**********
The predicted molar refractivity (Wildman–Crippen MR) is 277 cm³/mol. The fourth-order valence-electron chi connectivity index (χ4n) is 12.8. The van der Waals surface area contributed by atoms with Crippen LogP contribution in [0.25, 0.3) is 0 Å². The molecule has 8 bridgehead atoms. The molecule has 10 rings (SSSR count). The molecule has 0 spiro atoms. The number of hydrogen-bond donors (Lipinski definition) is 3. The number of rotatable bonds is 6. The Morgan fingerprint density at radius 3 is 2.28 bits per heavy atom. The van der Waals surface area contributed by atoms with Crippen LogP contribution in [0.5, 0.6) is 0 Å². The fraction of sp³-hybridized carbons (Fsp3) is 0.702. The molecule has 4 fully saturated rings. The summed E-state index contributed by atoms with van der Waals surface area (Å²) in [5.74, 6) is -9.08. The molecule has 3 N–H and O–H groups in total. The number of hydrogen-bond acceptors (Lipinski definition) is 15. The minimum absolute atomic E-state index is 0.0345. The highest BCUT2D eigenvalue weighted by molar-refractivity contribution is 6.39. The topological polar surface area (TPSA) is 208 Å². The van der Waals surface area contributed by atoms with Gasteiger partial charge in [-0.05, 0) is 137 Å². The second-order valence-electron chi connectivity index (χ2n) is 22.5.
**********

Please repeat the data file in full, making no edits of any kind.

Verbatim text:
The predicted molar refractivity (Wildman–Crippen MR) is 277 cm³/mol. The fourth-order valence-electron chi connectivity index (χ4n) is 12.8. The van der Waals surface area contributed by atoms with Crippen LogP contribution in [0.25, 0.3) is 0 Å². The molecule has 8 bridgehead atoms. The molecule has 10 rings (SSSR count). The molecule has 0 spiro atoms. The number of hydrogen-bond donors (Lipinski definition) is 3. The number of rotatable bonds is 6. The Morgan fingerprint density at radius 3 is 2.28 bits per heavy atom. The van der Waals surface area contributed by atoms with Crippen LogP contribution in [0.5, 0.6) is 0 Å². The fraction of sp³-hybridized carbons (Fsp3) is 0.702. The molecule has 4 fully saturated rings. The summed E-state index contributed by atoms with van der Waals surface area (Å²) in [5.74, 6) is -9.08. The molecule has 3 N–H and O–H groups in total. The number of hydrogen-bond acceptors (Lipinski definition) is 15. The minimum absolute atomic E-state index is 0.0345. The highest BCUT2D eigenvalue weighted by molar-refractivity contribution is 6.39. The topological polar surface area (TPSA) is 208 Å². The van der Waals surface area contributed by atoms with Gasteiger partial charge in [-0.05, 0) is 137 Å². The second-order valence-electron chi connectivity index (χ2n) is 22.5.